Young, wealthy, and good-looking, Jan Palmer leads the kind of life most of us would die for. He has it all—except for one thing: happiness. Trapped under the weight of his responsibilities to his family, his business, and his life, he wishes only to escape to another world.…
But you have to be careful what you wish for. Waking out of a deep sleep, Jan finally finds escape—into a living nightmare.
He surprises a prowler who has broken into his mansion, attempting to steal from his priceless collection of antiques. There is a scuffle. An ancient copper jar is opened… and all hell breaks loose. For not just any copper jar, it has long imprisoned a powerful and ruthless Jinni, whose anger has been bottled up for centuries. The Jinni kills the thief and curses Jan to eternal wakefulness.
Jan finds himself straddling two parallel dimensions. On earth he is his mild-mannered self, falsely imprisoned for murder. But in the world beyond, where the sleep-souls of humans are enslaved by the Jinn, he is a swashbuckling warrior facing death at every turn.
In an exotic world of dark arts, deadly secrets, and dangerous dancing girls, he is drawn into the great battle between the Masters of Sleep and the Slaves of Sleep. He will uncover clues to the magic at the heart of history—and discover that the destiny of all humankind lies in his hands. Abounding in untold mystery and revelation, this eye-opening tale may just wake you out of a dead sleep.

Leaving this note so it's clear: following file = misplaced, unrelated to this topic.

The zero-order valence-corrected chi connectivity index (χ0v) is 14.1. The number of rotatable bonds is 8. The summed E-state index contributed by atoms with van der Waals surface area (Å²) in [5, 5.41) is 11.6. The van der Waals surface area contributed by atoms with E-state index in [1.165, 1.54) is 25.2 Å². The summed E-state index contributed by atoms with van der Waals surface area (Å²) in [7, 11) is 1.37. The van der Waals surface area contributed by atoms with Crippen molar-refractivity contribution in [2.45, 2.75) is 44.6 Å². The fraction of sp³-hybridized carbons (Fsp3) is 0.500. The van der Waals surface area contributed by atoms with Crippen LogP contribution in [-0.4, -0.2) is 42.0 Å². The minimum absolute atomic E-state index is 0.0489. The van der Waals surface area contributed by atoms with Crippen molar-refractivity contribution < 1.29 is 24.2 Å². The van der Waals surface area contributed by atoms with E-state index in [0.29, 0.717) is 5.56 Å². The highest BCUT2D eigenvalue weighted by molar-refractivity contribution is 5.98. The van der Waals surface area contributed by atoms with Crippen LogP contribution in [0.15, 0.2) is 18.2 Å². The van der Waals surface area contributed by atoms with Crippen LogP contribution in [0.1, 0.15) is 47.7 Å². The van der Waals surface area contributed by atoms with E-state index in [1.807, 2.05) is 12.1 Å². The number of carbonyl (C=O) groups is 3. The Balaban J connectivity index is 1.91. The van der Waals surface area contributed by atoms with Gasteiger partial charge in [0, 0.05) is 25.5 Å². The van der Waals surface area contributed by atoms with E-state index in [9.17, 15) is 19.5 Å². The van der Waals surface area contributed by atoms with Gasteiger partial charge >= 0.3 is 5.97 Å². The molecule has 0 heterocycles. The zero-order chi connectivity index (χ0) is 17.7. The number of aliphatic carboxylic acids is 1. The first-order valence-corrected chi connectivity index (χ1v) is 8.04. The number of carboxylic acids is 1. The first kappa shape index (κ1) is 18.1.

Read by René Auberjonois.
“I stayed up all night finishing it. The yarn scintillated.” —Ray Bradbury
ABOUT THE AUTHOR
When Slaves of Sleep was first published (Unknown magazine, July 1939), John W. Campbell, Jr., sent Ron Hubbard a letter that shines a revealing light on the crucial role the author was playing in the fortunes of both Unknown and Astounding Science Fiction. Noting at the outset that he had mailed Mr. Hubbard the largest check-in Unknown’s history, and the second-largest in the combined history of Unknown and Astounding Science Fiction, Campbell went on to enjoin the author to “please start now on your next Arabian Nights yarn. What’ll it be about? I’d like to get it in about four weeks.”
There would be a sequel, of course—a celebrated one—but ten years, a world war and the tumultuous dawn of the Atomic Age would intervene before it appeared as The Masters of Sleep in the October 1950 issue of Fantastic Adventures.